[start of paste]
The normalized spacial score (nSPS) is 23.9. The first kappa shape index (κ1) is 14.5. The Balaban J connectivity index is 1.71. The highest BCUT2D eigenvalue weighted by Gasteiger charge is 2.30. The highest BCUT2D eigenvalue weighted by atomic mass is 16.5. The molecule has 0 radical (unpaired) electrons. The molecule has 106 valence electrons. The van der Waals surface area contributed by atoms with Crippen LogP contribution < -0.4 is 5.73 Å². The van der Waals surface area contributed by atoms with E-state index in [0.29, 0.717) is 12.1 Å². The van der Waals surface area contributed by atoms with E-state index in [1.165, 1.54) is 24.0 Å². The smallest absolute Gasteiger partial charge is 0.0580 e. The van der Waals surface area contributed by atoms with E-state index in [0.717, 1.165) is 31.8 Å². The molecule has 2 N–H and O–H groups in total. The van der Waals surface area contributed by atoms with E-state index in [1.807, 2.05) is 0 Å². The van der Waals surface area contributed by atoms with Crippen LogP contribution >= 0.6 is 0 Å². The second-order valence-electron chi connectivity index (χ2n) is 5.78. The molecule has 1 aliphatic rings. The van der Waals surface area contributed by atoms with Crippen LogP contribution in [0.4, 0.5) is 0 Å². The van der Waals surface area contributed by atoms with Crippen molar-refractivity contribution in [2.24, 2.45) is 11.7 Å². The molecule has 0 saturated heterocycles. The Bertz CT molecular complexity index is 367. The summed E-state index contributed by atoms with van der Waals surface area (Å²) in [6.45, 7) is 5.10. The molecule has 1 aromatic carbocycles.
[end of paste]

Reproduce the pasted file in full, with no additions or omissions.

The normalized spacial score (nSPS) is 23.9. The first kappa shape index (κ1) is 14.5. The Balaban J connectivity index is 1.71. The highest BCUT2D eigenvalue weighted by Gasteiger charge is 2.30. The highest BCUT2D eigenvalue weighted by atomic mass is 16.5. The molecule has 0 radical (unpaired) electrons. The molecule has 106 valence electrons. The van der Waals surface area contributed by atoms with Crippen LogP contribution < -0.4 is 5.73 Å². The van der Waals surface area contributed by atoms with E-state index in [0.29, 0.717) is 12.1 Å². The van der Waals surface area contributed by atoms with E-state index in [1.165, 1.54) is 24.0 Å². The smallest absolute Gasteiger partial charge is 0.0580 e. The van der Waals surface area contributed by atoms with E-state index in [0.717, 1.165) is 31.8 Å². The molecule has 2 N–H and O–H groups in total. The van der Waals surface area contributed by atoms with E-state index in [1.807, 2.05) is 0 Å². The van der Waals surface area contributed by atoms with Crippen LogP contribution >= 0.6 is 0 Å². The second-order valence-electron chi connectivity index (χ2n) is 5.78. The molecule has 1 aliphatic rings. The van der Waals surface area contributed by atoms with Crippen LogP contribution in [0.4, 0.5) is 0 Å². The van der Waals surface area contributed by atoms with Crippen molar-refractivity contribution in [2.24, 2.45) is 11.7 Å². The molecule has 0 saturated heterocycles. The Bertz CT molecular complexity index is 367. The summed E-state index contributed by atoms with van der Waals surface area (Å²) in [6.45, 7) is 5.10. The molecule has 1 aromatic carbocycles.